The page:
The myth of high achievers is a straight line: They grow up wanting to be entrepreneurs, earn straight A’s, attend top-tier schools, join a world-class team, climb the corporate ladder, and then lead major companies.
The truth is, that line is rarely so tidy. People face adversity and personal setbacks. They hit career cul-de-sacs, experience failing relationships, and are forced to make tradeoffs to achieve their goals. Twelve-hour days at the office can feel lonely and anxiety-inducing. Failure happens.
“There’s no perfectly woven theme,” says retired eBay CEO John Donahoe at a recent Stanford GSB keynote lecture. “Hindsight is really easy. There wasn’t one moment during the last 30 years where I was certain I was doing the right thing. There wasn’t one moment when I was in the middle of it that I felt, ‘Great, I’ve got this all figured out.’ I still don’t.”
Donahoe, who earned his MBA from Stanford Graduate School of Business in 1986, described several inflection points in his life and career where he faced difficult choices and leaned on others for support and help. He urged students to invest in themselves outside of their careers, with the goal of developing a great life, not just a great career.
Build a Whole Life
For every minute an elite athlete spends on the field, they’ve spent hours off the field, deliberately investing time in their mental, physical, and emotional health. Highly successful people do the same.
That takes the form of small things, like eating well, exercising, and getting enough sleep. It could also mean hiring a therapist or a life coach to help build a framework to understand the world. Being able to travel through life with supportive communities of people is key, Donahoe says.
If you want to be world-class, you have to invest in yourself.
Shortly after graduating Dartmouth, Donahoe joined Bain & Company with seven other young consultants. For several years, the group met once a month for breakfast, where they shared successes, but also failures and frustrations. Building a supportive community at work helped Donahoe make it through his early years at Bain.
Similarly, for the past 15 years, Donahoe and his wife, Eileen, have met once a month with five other couples to spend time together and open up about their lives, their families, and their careers.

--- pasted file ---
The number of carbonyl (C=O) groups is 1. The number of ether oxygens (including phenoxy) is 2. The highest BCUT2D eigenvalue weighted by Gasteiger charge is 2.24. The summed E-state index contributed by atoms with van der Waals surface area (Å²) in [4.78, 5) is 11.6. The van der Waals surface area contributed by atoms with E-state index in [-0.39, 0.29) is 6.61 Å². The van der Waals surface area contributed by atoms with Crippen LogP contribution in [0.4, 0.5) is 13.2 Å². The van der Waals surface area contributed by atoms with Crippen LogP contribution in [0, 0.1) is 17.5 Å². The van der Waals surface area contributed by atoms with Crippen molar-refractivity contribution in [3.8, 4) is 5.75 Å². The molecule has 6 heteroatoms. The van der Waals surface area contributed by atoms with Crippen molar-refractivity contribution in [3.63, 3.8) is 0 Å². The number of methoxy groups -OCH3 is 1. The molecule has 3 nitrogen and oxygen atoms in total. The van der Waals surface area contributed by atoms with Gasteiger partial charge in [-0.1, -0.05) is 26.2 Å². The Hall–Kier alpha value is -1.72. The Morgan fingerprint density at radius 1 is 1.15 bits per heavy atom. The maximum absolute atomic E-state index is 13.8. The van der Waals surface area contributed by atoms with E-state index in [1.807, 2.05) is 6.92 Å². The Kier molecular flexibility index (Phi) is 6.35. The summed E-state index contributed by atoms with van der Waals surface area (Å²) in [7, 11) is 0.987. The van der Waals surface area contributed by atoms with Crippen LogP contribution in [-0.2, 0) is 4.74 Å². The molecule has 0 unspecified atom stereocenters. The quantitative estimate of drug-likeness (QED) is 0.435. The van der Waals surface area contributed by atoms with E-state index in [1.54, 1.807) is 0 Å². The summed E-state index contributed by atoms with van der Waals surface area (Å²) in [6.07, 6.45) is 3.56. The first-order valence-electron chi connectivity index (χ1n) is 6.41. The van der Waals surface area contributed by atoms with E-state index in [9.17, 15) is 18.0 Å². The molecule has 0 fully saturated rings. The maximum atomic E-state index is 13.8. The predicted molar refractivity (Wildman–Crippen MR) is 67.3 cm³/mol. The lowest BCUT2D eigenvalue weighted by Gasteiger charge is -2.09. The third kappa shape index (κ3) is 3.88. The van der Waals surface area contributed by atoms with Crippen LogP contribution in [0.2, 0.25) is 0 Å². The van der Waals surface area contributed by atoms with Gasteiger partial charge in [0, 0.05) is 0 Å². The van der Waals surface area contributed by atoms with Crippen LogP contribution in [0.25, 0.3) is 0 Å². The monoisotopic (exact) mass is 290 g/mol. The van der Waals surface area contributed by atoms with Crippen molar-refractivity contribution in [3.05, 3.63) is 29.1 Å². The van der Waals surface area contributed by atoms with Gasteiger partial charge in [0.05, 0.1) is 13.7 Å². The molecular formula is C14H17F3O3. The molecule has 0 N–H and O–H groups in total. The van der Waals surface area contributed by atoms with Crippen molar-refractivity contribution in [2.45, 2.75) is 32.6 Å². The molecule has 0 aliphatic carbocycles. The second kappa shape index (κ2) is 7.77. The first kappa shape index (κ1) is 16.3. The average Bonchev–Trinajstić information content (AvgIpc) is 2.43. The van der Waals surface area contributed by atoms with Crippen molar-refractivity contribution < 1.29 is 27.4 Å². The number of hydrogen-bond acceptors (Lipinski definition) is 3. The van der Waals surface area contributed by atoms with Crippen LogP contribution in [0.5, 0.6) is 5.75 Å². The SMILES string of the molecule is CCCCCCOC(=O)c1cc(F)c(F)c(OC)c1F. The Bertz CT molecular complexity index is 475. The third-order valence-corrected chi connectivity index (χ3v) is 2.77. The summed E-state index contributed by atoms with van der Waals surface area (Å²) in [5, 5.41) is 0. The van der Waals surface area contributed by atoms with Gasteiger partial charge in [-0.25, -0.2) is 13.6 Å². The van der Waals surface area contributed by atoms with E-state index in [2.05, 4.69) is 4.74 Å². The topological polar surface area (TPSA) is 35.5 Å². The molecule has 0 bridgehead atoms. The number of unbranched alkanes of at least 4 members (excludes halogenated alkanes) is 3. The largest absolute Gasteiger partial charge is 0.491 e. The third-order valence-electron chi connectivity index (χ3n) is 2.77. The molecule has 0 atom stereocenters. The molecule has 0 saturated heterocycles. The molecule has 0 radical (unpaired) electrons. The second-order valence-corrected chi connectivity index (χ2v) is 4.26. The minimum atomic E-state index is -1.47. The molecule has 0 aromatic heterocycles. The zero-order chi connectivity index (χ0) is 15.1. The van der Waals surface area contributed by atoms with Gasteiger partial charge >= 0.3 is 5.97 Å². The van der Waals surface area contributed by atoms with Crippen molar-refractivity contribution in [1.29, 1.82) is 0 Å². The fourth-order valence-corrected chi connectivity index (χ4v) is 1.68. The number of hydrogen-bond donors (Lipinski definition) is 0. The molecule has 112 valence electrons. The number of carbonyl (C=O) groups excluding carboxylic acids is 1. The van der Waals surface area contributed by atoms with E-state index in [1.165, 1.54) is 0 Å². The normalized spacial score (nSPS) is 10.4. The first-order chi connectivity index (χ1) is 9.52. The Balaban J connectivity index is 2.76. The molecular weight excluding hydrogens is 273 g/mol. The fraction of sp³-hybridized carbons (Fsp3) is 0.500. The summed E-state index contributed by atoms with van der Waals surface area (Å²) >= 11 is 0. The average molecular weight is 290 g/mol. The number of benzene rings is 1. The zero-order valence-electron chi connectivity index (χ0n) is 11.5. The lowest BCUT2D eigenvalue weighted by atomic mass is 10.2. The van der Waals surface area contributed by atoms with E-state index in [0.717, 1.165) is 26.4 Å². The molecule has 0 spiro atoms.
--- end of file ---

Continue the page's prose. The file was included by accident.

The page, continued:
“That community was an investment in ourselves,” Donahoe says. “If you want to be world-class, you have to invest in yourself. And all this stuff that some people think is kind of fuzzy, I don’t view it as fuzzy. I view it as the only way you can perform at the highest levels.”
Look for Creative Solutions
A few years after Dartmouth, Donahoe and his wife were accepted into Stanford as postgraduates — John into the Graduate School of Business, and Eileen into Stanford Law. They had their first child, Jack, as John was entering finals for his first school term.
The couple experienced an inflection point: How would they balance being young parents and graduate students? Donahoe felt stuck. He went to the dean to discuss possibly taking a year off. Instead, the dean urged him to continue his studies and go part time, if needed.
Donahoe followed the dean’s advice, figured out a way to balance schoolwork and fatherhood, and ended up graduating on time.
Four years later, the couple found themselves at a similar turning point: Eileen had graduated and was working for a federal judge in San Francisco who required her to be in court at 7:30 every morning. John was traveling constantly for Bain. The couple now had two young children in school. John considered quitting Bain to get a job closer to home.
Donahoe went to his boss, who offered a creative solution: The company would find a client in the Bay Area that Donahoe could work with so he could drop his kids off at school every morning.
“That was the most productive year of my career,” Donahoe says.
He urged students not to look at their careers and relationships as zero-sum equations: You don’t have to choose between children and a career, one partner’s job over the other’s, advancement over personal health. Instead, look at life as a positive-sum equation. Try to get as much out of it as possible, and look for creative solutions along the way.
Most high achievers like to win. Early in his career, Donahoe said he felt anxious, particularly when he had to make big decisions. His first boss at Bain offered him a sports analogy to help him get over his fear of failure.
A gifted young baseball player played Little League through college ball, hitting an average of nine out of 10 pitches. Now, taking his first at-bat in the Major League, he was wracked with anxiety that he would fail.
The fact is, Donahoe’s boss said, hitting .900 in the Major League is impossible. The best baseball players in history are lucky to hit .350 — they miss two out of three swings. They sometimes strike out in a crucial moment, costing their team the victory. They drop balls, make bad plays, and disappoint their fans.
The difference, Donahoe’s boss said, is that world-class baseball players wake up every game day ready to swing the bat.
Donahoe took that advice, eventually rising to become president and CEO of Bain in 1999. He later led eBay through a corporate turnaround that eventually saw its annual revenue double.
“Get in there and swing,” Donahoe told GSB students. “I’ve been the CEO of two companies. I’ve had four children, dual careers, a lot of experiences. You can’t bat .900 in life. All you’ve got to do is bat .350 and don’t be afraid to get in there and swing.”